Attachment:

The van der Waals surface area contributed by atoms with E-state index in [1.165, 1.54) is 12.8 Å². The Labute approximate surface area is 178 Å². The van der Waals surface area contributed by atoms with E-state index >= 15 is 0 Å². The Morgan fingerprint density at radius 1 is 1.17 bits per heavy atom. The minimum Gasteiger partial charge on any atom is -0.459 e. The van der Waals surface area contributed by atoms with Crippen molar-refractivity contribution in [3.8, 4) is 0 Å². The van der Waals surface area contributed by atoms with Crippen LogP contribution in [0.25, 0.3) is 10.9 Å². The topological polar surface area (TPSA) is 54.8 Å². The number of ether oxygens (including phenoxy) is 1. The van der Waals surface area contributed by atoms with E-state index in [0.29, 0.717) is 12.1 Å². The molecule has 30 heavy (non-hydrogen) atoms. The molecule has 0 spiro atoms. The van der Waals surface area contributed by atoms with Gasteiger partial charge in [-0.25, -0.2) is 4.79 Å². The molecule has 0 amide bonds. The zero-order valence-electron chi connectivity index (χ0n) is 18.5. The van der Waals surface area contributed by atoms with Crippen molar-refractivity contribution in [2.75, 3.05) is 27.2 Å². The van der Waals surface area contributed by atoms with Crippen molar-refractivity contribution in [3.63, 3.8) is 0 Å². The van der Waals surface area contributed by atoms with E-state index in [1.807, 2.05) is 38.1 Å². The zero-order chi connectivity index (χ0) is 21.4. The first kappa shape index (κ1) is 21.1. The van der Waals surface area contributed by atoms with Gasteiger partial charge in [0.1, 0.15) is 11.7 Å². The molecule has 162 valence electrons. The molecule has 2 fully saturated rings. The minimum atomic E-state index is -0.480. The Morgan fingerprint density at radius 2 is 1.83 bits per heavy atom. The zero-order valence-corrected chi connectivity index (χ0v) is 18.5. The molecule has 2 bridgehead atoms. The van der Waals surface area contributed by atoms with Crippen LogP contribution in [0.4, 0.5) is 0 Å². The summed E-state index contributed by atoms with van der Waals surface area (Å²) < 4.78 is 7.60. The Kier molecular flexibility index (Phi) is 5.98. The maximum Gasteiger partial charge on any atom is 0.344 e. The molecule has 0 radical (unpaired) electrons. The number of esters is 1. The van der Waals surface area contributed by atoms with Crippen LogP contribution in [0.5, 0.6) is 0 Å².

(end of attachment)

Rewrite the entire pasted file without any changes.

The van der Waals surface area contributed by atoms with E-state index in [1.165, 1.54) is 12.8 Å². The Labute approximate surface area is 178 Å². The van der Waals surface area contributed by atoms with E-state index >= 15 is 0 Å². The Morgan fingerprint density at radius 1 is 1.17 bits per heavy atom. The minimum Gasteiger partial charge on any atom is -0.459 e. The van der Waals surface area contributed by atoms with Crippen molar-refractivity contribution in [3.8, 4) is 0 Å². The van der Waals surface area contributed by atoms with Crippen LogP contribution in [0.25, 0.3) is 10.9 Å². The topological polar surface area (TPSA) is 54.8 Å². The number of ether oxygens (including phenoxy) is 1. The van der Waals surface area contributed by atoms with E-state index in [0.29, 0.717) is 12.1 Å². The molecule has 30 heavy (non-hydrogen) atoms. The molecule has 0 spiro atoms. The van der Waals surface area contributed by atoms with Gasteiger partial charge in [-0.25, -0.2) is 4.79 Å². The molecule has 0 amide bonds. The zero-order valence-electron chi connectivity index (χ0n) is 18.5. The van der Waals surface area contributed by atoms with Crippen molar-refractivity contribution in [2.75, 3.05) is 27.2 Å². The van der Waals surface area contributed by atoms with Crippen molar-refractivity contribution in [3.63, 3.8) is 0 Å². The van der Waals surface area contributed by atoms with E-state index in [1.807, 2.05) is 38.1 Å². The zero-order chi connectivity index (χ0) is 21.4. The first kappa shape index (κ1) is 21.1. The van der Waals surface area contributed by atoms with Gasteiger partial charge in [0.1, 0.15) is 11.7 Å². The molecule has 162 valence electrons. The molecule has 2 fully saturated rings. The minimum atomic E-state index is -0.480. The Morgan fingerprint density at radius 2 is 1.83 bits per heavy atom. The zero-order valence-corrected chi connectivity index (χ0v) is 18.5. The molecule has 2 bridgehead atoms. The van der Waals surface area contributed by atoms with Crippen LogP contribution in [0.4, 0.5) is 0 Å². The summed E-state index contributed by atoms with van der Waals surface area (Å²) < 4.78 is 7.60. The Kier molecular flexibility index (Phi) is 5.98. The maximum Gasteiger partial charge on any atom is 0.344 e. The molecule has 0 radical (unpaired) electrons. The number of esters is 1. The van der Waals surface area contributed by atoms with Crippen LogP contribution in [0.5, 0.6) is 0 Å².